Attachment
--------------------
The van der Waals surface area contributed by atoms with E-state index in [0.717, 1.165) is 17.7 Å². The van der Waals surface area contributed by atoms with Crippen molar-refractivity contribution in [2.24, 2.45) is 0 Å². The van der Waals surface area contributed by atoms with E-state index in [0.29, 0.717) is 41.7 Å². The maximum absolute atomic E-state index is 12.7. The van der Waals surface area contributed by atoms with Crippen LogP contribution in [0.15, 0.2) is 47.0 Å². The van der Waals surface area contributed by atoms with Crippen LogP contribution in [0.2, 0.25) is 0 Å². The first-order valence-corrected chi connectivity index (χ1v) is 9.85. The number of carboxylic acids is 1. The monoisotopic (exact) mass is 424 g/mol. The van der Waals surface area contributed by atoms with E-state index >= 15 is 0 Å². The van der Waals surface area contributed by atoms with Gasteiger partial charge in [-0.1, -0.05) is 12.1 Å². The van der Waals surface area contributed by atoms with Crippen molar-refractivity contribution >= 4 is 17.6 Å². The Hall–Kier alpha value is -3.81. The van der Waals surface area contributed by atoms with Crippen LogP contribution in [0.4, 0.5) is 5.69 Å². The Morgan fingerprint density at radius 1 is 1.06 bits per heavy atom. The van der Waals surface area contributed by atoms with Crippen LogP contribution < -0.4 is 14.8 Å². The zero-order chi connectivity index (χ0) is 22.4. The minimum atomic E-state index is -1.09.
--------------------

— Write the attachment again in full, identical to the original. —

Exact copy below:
The van der Waals surface area contributed by atoms with E-state index in [0.717, 1.165) is 17.7 Å². The van der Waals surface area contributed by atoms with Crippen molar-refractivity contribution in [2.24, 2.45) is 0 Å². The van der Waals surface area contributed by atoms with E-state index in [0.29, 0.717) is 41.7 Å². The maximum absolute atomic E-state index is 12.7. The van der Waals surface area contributed by atoms with Crippen LogP contribution in [0.15, 0.2) is 47.0 Å². The van der Waals surface area contributed by atoms with Crippen LogP contribution in [0.2, 0.25) is 0 Å². The first-order valence-corrected chi connectivity index (χ1v) is 9.85. The number of carboxylic acids is 1. The monoisotopic (exact) mass is 424 g/mol. The van der Waals surface area contributed by atoms with E-state index >= 15 is 0 Å². The van der Waals surface area contributed by atoms with Gasteiger partial charge in [-0.1, -0.05) is 12.1 Å². The van der Waals surface area contributed by atoms with Crippen molar-refractivity contribution >= 4 is 17.6 Å². The Hall–Kier alpha value is -3.81. The van der Waals surface area contributed by atoms with Crippen LogP contribution in [0.4, 0.5) is 5.69 Å². The Morgan fingerprint density at radius 1 is 1.06 bits per heavy atom. The van der Waals surface area contributed by atoms with Crippen LogP contribution < -0.4 is 14.8 Å². The zero-order chi connectivity index (χ0) is 22.4. The minimum atomic E-state index is -1.09.